An interesting academic read with small practical utility imo. While technically very accurate, tediously mapping voice leading onto multidimensional graphs isn't overly superior than just looking at the notation or other easier methods. And while geometry validates rules of thumb that are already common practice (no pun intended), those rules of thumb are still a lot easier than the analysis methods presented in this book. A lot of "lecturing birds on flying" i'm afraid. So yes as an academic work, beautiful good. But for the "ideal composer" as the book was intended...meh. Theory with small practical application.
Here are a few things I loved about A Geometry of Music:1. I've never encountered a more comprehensive explanation of tonality. In particular, Tymoczko's "Five Components" are extremely enlightening in showing that tonality's wonderful versatility is in fact derived from the confluence of multiple constraining musical forces. He sums it up beautiful well with the clever analogy of God and the suitcases on page 64.2. The author makes a compelling case that there is a continuum tying the tonality of the Western classical tradition to the tonality in modern genres such as rock and jazz. I have college degrees in melody composition but I don't recall a single professor offering an analytical tool that could be applied to modern pop melody as readily as to Chopin or Debussy. For that matter, I'm not sure they would have taken the endeavor seriously. I hint my hat to Tymoczko for bringing John Lennon and Roger Daltrey into the same compositional arena as Stravinsky.3. As a composer, viewing the musical relationships in three-dimensional cubic lattices brought a fascinating fresh perspective. Perhaps it's ironic that musicians speak so commonly in terms of musical zone ("intervallic distances", "key areas", etc), but it always remains two-dimensional in standard notation. The geometric mappings lend an almost tangible quality to the musical relationships, and I found it very revealing to visually gauge and compare the proximities of different notes and chords to one another in 3-D space.4. Personally I love the data graphs. For example, the graph showing the prevalence of different chord root motions in the melody of Schubert vs. Chopin (pg. 99), or the speed of pitch-class circulation across composers spanning various centuries (pg. 160). Again from my perspective as a composer and sometime theorist, I think a snapshot of compiled "musical metrics" can be worth a thousand words. You rarely see these in theory textbooks, but I search them extremely informative for defining some aspect of the compositional decision-making. I think these meticulous data collections are likewise a tribute to the author's thoroughness in his research methods.5. Lastly, I enjoyed the author's candid tone. Theoretical writings can be so clinical, but Tymoczko's private style created this work a true pleasure to read. I got a kick out of the clever quips, the jokes, the private anecdotes, and other moments of levity so often missing in works of dense topic matter.Overall I highly recommend Tymoczko's A Geometry of Music.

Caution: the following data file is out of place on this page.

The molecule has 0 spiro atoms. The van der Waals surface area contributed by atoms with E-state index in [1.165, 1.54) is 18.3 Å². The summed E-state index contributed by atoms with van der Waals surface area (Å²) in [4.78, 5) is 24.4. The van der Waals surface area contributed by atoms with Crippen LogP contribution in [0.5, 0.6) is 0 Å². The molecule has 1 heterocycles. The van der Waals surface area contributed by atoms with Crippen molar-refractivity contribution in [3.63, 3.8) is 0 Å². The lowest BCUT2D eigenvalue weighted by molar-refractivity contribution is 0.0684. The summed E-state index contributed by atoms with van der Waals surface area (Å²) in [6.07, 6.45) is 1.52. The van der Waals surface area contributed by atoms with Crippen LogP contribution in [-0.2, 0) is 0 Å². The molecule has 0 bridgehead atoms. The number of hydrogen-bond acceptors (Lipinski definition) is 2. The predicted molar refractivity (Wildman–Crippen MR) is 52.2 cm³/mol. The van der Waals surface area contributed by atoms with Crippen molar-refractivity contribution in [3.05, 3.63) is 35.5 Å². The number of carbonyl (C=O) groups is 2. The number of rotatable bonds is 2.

Tymoczko is undeniably right about the mathematics here. You could choose to represent a four-note voice-leading as a fourth dimensional orbifold. But, by the end of the book, it's still unclear why you would. E.g., the symmetries that exist in these geometries are mathematically valid, but is a composer working in a major key likely to value the suggestion they invert it into the Locrian mode? Read this if you wish some interesting mathematics, but don't expect it to be practical.
The hint of the iceberg. An exciting analysis and synthesis of musical styles and development, hopefully this work will become the progeny of a lot of future works as it is rich in is work adds extra ways of seeing melody that are not clearly apparent with standard notation.I was surprised that so a lot of of the composers artists and works were ones that I had noted to be significant in there avant-garde expansion of musical boundaries.A joke punchline is achieved by misdirecting the audience to believe that the joke is taking them in one direction when it is actually taking them where they did not wise, a lot of of the clusters of tones in jazz, Tristan, Shostakovich, Debussy, Chopin and others, make ambiguity about the intended direction and resolution and these clusters may include a lot of possible future paths, thus making anticipation difficult and surprise likely.